Rizzo quit banking in 1993 to join Telstra as its chief financial officer. After charismatic CEO Frank Blount, Rizzo was the face of the new Telstra. Blount and Rizzo became one of the most formidable partnerships in corporate Australia as they steered the lumbering government-owned telco to international competitiveness and readiness for part-privatisation.

    As Blount's retirement approached, Rizzo was widely expected to succeed him as CEO. Instead, in 1999, the position went to a dark horse candidate, fellow Telstra executive Ziggy Switkowski.

    It was a blow to Rizzo, but he dismisses claims of an acrimonious relationship with his new CEO. "We remain friends, he invites me to the footy occasionally," he says. But over the next two years, Rizzo admits he and Switkowski disagreed on strategy "60 percent of the time".

    "Had I got that job I would have taken Telstra in a different strategic direction," he says.

    The growing gulf between Rizzo and Switkowski, plus a growing disenchantment with corporate life, made Rizzo very responsive to the unexpected offer to head Melbourne Business School.

    "I was not looking for anything at the time, but I was thinking about what I was going to do for the rest of my life when I got a call sounding me out," he recalls.

    One journalist described Rizzo's decision to leave Telstra for Melbourne Business School as "drastic". Rizzo disagrees: "It was just time to move on. It's a skill-set people should develop, to know when it's time to move on."

    Rizzo, who had long had misgivings about the all-consuming demands of being a corporate executive, says he first thought about working in a university environment when he was a bank executive. (During his time at the ANZ, Rizzo completed an MBA at Melbourne University and an advanced management program at Harvard Business School, sowing the seeds of his affection for academe.)

    When the opportunity came, he was 56 and ready to make the move.

    "At the back of my mind, probably for a decade ... I'd been thinking that there had to be more to one's working life than spending so much time on the treadmill. I didn't want to spend my career trapped in a stereotype. [When the idea first occurred to me] I couldn't help reflecting how many sour, cynical, totally angry and negative people there were in banking," he says.

    Such was Rizzo's high standing with markets that when he announced his resignation from Telstra in November 2000, the telco's share price slumped 5 percent.

    He is proud of his three years at Melbourne Business School, citing the recruitment of new academic and executive staff, attracting new financial supporters, attaining number-one rankings in a number of respected business-school surveys, and concluding the merger with Mt Eliza Business School, creating the largest provider of management education in the Asia-Pacific.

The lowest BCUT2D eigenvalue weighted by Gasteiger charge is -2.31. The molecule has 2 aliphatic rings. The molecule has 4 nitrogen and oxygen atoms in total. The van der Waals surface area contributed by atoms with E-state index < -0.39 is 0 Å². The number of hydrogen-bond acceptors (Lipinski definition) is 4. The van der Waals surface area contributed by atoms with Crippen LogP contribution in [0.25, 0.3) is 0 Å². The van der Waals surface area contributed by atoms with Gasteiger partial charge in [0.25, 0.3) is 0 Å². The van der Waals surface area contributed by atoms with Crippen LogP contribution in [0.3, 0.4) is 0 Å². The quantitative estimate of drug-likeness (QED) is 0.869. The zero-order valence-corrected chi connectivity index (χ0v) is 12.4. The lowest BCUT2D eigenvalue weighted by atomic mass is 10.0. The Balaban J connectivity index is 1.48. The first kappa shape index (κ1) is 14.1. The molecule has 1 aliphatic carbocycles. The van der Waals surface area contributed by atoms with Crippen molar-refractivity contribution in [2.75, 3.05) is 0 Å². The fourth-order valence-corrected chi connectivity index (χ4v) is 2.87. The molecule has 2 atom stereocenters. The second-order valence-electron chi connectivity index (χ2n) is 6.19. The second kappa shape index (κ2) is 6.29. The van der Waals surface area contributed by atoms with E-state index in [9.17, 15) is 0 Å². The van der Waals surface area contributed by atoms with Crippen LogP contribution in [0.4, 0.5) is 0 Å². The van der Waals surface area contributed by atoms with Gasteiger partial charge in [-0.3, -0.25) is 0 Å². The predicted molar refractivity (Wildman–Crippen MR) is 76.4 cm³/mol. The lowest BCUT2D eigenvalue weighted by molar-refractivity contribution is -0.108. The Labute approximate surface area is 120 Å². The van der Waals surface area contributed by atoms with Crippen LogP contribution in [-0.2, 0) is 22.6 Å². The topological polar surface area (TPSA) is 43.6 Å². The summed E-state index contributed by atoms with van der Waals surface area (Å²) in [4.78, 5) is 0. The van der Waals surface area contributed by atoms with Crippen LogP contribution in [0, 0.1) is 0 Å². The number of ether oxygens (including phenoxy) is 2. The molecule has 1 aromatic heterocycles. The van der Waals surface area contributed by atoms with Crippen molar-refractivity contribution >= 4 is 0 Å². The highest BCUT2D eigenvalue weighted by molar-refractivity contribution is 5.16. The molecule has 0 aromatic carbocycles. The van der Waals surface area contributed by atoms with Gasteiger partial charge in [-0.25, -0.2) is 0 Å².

At the heart of his plans for the future is a desire to spend more time with his family, crediting much of his success in business to his family life.

    "When I look back over 40 years, I was always proud that I found that work/life balance," he says. "Ours has always been a very close family, [whereas] I saw a lot of my contemporaries struggle with unsuccessful, broken relationships."

    He believes organisations need to provide better work/life balances for employees - an issue so fundamental to organisational health that boards would need to take a greater interest. "If you want to be selfish about it, a better balanced person makes a better employee," he says.

    While Rizzo looks forward to becoming more active as a director, he admits to disquiet about destructive trends in business he has watched develop over time, including a growing media tendency to sensationalise business reporting.

    "It's almost become a blood sport," he says. "Some journalists can't discern between fiction and reality. We now have maybe a dozen serious [business] commentators, but the rest of the media has picked up that business is exciting drama. I don't see that spotlight diminishing."

    He also bemoans the "unrelenting pressure from the markets for organisations to perform" over increasingly diminishing cycles.

    "I'm pleased I'm not starting my career in business now. I can only see it becoming a much more unforgiving, complicated environment," he says.

    As he prepares to cap off his distinguished career with a portfolio of directorships, he also hopes to lend his expertise to the boards of hospitals and charities, and if asked, would like to pick up the threads of his academic career by doing the odd lecture, "sharing my war stories". He also intends to play golf, travel and spend more time on his farm on Victoria's Mornington Peninsula.

    He migrated to Australia with his parents when he was six and also hopes to become more active in the Italian community.

    It seems that even in "retirement", Paul Rizzo is going to be flat out. And loving it.